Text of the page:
#### `fn contains(&self, query: &str) -> bool`

Returns true if and only if `query` is in text.

This runs in `O(mlogn)` time, where `m == query.len()` and `n == self.len()`. (As far as this author knows, this is the best known bound for a plain suffix table.)

You should prefer this over `positions` when you only need to test existence (because it is faster).

# Example

Build a suffix array of some text and test existence of a substring:

```use suffix::SuffixTable;

let sa = SuffixTable::new("The quick brown fox.");
assert!(sa.contains("quick"));```

#### `fn positions(&self, query: &str) -> &[u32]`

Returns an unordered list of positions where `query` starts in `text`.

This runs in `O(mlogn)` time, where `m == query.len()` and `n == self.len()`. (As far as this author knows, this is the best known bound for a plain suffix table.)

Positions are byte indices into `text`.

If you just need to test existence, then use `contains` since it is faster.

# Example

Build a suffix array of some text and find all occurrences of a substring:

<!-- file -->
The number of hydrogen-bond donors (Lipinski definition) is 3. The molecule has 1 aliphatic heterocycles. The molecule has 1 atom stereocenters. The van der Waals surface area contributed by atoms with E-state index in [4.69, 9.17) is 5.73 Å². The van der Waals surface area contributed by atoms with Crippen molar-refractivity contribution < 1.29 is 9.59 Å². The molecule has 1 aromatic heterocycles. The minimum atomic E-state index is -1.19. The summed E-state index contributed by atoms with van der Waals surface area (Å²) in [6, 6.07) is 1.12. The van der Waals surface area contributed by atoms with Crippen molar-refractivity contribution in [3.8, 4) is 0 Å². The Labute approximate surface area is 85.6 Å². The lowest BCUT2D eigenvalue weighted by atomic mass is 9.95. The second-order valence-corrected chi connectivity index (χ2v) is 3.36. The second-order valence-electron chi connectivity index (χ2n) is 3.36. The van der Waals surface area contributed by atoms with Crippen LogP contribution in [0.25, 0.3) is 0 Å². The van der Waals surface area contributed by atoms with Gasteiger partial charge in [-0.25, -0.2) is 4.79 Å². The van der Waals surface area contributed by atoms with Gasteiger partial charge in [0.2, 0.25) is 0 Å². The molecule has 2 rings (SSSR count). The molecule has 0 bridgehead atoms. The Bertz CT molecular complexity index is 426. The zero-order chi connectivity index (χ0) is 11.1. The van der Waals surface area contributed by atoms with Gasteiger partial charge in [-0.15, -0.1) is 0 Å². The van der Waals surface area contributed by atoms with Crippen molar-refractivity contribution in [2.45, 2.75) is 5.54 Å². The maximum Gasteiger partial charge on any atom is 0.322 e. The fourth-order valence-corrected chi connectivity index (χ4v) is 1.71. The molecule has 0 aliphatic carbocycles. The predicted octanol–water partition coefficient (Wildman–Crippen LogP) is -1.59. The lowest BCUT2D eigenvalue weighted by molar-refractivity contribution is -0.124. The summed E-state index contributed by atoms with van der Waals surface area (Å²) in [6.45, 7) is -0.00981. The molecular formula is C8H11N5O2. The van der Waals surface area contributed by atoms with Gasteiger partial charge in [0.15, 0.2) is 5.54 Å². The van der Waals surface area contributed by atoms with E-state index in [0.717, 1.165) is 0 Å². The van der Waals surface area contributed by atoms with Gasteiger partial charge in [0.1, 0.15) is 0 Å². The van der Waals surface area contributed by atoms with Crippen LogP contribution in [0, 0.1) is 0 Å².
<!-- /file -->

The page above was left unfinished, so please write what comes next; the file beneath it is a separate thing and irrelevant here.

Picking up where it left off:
```use suffix::SuffixTable;

let sa = SuffixTable::new("The quick brown fox was very quick.");
assert_eq!(sa.positions("quick"), &[4, 29]);```

## Trait Implementations

### `impl<'s, 't> Clone for SuffixTable<'s, 't>`[src]

#### `fn clone(&self) -> SuffixTable<'s, 't>`

Returns a copy of the value. Read more

#### `fn clone_from(&mut self, source: &Self)`1.0.0

Performs copy-assignment from `source`. Read more

### `impl<'s, 't> PartialEq for SuffixTable<'s, 't>`[src]

#### `fn eq(&self, __arg_0: &SuffixTable<'s, 't>) -> bool`

This method tests for `self` and `other` values to be equal, and is used by `==`. Read more

#### `fn ne(&self, __arg_0: &SuffixTable<'s, 't>) -> bool`

This method tests for `!=`.

### `impl<'s, 't> Debug for SuffixTable<'s, 't>`[src]

#### `fn fmt(&self, f: &mut Formatter) -> Result`

Formats the value using the given formatter.